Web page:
Diary Of A Busker Day 351

Diary Of A Busker Day 351 Sunday April 7th 2013 Winchester High Street 1. Opposite Oxfam. Time: 2:33-3:18pm 2. Opposite Vodafone. Time: 3:25-5:15pm

I would have gone for the middle spot if not for a young strummer set up nearby. Strangely, I can’t remember what he was crucifying today although it’s just come to me what he was doing the other day up at Barclays; English Rose by The Jam. So, down the road to old faithful…en route I walk past three blokes with beards and hats, playing an acoustic guitar, ukulele and bass, all going through a small P.A. system. I think maybe THEY think they’re ZZ Top. They don’t sound it; they’re doing Delilah. They’re not too raucous but loud enough to be a constant rumble from where I set up. Hmm…I wonder if we can “co-exist,” as some idiot official put it to me one time. They were still on Delilah when I started up, which I could handle, but their next one is a fair bit louder; maybe they’re working up to their appearance. I can’t tell what the song is, it’s just a slightly more annoying rumble than the last one. I wonder if they’ve turned up a bit because they could hear ME. I also start to wonder if the racket created by all of us is getting on people’s nerves as no one’s giving me any money. In fact I’m seriously thinking today might be that day: the day I’ve been fearing ever since I started, namely The Day When I Get No Money. Because come it WILL!

It’s gone half an hour and I’m about to pack up and not one person has stopped. NOT ONE. How can this happen in a supposedly civilised country, and then, during Mr. Sandman, two kids on bikes stop and one puts a coin in. I thank them, both of them then look in the bucket. One penny. After half an hour, I’ve got one sodding penny. If I’d seen what they’d put in I would have given it back. I actually shout out ‘One penny!’ – not to them, to anyone, and shake my head. Oh dear. I carry on playing, thinking I’ve got to do at least forty-five minutes…then someone else stops and puts something in. I look – it’s a 5p coin and another penny. I carry on till my time is done. No one else stops. 7 lousy pence for playing my butt off for 3/4 of an hour. How? I despise the collective meanness of people. There’s no excuse, how can there be?! I keep saying it over in my head – “I’ve made 7p in forty-five minutes…” I have to try somewhere else; how can I go home with 7p?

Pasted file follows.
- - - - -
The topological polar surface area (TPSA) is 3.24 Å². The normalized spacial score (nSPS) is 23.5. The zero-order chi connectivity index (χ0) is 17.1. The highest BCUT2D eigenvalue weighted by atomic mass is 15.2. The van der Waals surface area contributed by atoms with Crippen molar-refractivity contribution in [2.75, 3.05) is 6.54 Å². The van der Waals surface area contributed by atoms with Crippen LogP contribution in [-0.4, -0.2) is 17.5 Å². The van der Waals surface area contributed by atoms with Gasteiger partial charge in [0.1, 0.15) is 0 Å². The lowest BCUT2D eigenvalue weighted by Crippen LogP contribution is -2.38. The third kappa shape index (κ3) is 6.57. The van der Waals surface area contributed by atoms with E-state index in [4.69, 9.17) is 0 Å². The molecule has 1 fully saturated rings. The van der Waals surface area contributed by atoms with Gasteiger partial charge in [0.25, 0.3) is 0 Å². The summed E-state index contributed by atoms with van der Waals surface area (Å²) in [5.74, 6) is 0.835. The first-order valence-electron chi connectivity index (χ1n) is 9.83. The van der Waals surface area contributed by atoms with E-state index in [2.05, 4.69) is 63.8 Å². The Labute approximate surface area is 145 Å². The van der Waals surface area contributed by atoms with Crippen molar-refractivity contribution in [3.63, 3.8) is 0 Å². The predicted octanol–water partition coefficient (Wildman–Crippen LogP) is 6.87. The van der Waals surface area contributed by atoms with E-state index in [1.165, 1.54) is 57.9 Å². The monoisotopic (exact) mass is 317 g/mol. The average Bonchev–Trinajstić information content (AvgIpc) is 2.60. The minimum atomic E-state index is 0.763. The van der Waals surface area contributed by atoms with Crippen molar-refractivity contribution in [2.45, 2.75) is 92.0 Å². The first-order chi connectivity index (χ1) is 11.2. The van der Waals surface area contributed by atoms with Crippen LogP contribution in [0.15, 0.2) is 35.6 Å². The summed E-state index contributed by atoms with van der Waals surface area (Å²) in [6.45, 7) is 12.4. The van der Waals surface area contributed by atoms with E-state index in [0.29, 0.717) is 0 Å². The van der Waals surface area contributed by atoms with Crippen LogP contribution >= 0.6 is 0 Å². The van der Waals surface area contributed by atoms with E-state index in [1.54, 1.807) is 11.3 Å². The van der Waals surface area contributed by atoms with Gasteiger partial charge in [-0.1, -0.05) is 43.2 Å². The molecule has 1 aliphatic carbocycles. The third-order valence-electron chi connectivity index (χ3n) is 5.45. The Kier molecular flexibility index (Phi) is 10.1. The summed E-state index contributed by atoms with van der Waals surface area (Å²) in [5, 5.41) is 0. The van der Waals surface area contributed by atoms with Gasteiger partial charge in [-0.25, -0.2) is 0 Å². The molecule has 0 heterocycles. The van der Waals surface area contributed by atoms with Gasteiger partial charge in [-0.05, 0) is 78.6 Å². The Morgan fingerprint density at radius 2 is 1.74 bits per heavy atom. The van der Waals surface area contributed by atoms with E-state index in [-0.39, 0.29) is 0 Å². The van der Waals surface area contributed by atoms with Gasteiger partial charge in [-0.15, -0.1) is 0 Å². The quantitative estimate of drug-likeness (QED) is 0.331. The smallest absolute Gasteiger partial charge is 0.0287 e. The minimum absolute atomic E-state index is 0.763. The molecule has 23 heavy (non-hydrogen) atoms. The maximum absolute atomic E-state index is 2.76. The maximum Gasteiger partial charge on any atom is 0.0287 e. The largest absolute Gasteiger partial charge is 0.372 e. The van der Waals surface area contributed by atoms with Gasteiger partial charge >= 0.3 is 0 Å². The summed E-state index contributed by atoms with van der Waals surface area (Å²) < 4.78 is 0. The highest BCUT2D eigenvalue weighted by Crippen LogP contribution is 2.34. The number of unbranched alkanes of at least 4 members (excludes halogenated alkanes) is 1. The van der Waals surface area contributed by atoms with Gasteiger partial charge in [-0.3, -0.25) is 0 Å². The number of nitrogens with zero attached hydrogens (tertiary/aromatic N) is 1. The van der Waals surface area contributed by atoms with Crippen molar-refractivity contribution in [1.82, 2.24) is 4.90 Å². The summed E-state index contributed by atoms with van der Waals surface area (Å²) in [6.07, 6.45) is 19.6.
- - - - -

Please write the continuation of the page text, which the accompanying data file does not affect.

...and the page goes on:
The Vodafone spot is free and I’m in luck because Ragtime Phillip turns up just after I start and is holding a blessed POUND COIN! But I thought too soon. He can’t afford to give me the pound; can I give him 50p back? I look, but don’t have 50p, do I? Now, if he’d wanted to give me 93p, well, I could have accommodated that. BUT, he’s a lovely man and he gives me the pound – the whole pound! Now I’ve got £1.07p! What a decent bloke, and I know he’s not loaded. In fact it gets a bit better, so much better that the second set’s takings make up for the first set’s disaster. However, it’s not without it’s offender, in the form of a posh Winchester woman out with her poor husband. ‘Do you play garden parties, that sort of thing?’ ‘I sure do’. ‘Oh good, we’re thinking of having one in the summer, at our house. How much do you charge?’ ‘It depends. How long would you like me to play?’ ‘Oh, say four hours?’ ‘Four hours? Not straight through, though?’ ‘Um…no, say four times forty-five minutes.’ ‘OK, and it’s here, is it? Your house?’ ‘Oh yes, just up the hill, um…do you play classical?’ Now, and for the only time, the husband speaks; ‘Course he does, that’s what he’s playing!’ Not quite – it was Ol’ Man River but if that’s what he thinks, fine. I butt in – ‘Well, yeah, it’s all fingerstyle, I mean, you want background music, like a wedding drinks party, that sort of thing, right?’ She – ‘Yes, so how much would you charge?’ ‘Well…say £200?’ She reels back in horror – ‘Oh my goodness! Um, I wasn’t thinking anything like that, um…’ (She’s obviously totally ignorant of what a normal function soloist costs because £200 is a bloody bargain!) Me, because I’m desperate – ‘Right, well…say £150?’ She’s still reeling but not so much – ‘Um…well, we were just thinking of…you know, if we had a party before my daughter and some students came around and danced a bit.’ I’ve had enough of this – ‘The thing is, if you go on the internet (or get the servant to), you won’t find any guitarist for less than £250. or ANY function musician. You won’t. You’re welcome to look but I’m saying you won’t get anyone…now, I do this for a living (I sound like Michael Caine)…forget what’s in the bucket, I usually get a lot more. But anyway, I’ll give you my card (get card from guitar case and hand it to her)…and my name’s Marvin.’ ‘I’m Juliet, OK thanks, we’ll discuss it and phone you.’* And off they go; Juliet in her posh Winchester sleeveless, quilted gilet and the virtually-silent husband, whose name I’m pretty sure wasn’t Romeo and if it was, he’s come down a peg or two.

After Twelve-String Shuffle, a woman in a wheelchair and wearing dark glasses and a burgundy coat like Marie-Therese’s but a bit shorter, says in a loud voice ‘Well, I LIKE IT!’ seeing no one had given any money.

Earnings: £25.86 (including one CD) All, apart from 7p, from the second set.

* I was relieved they never did.

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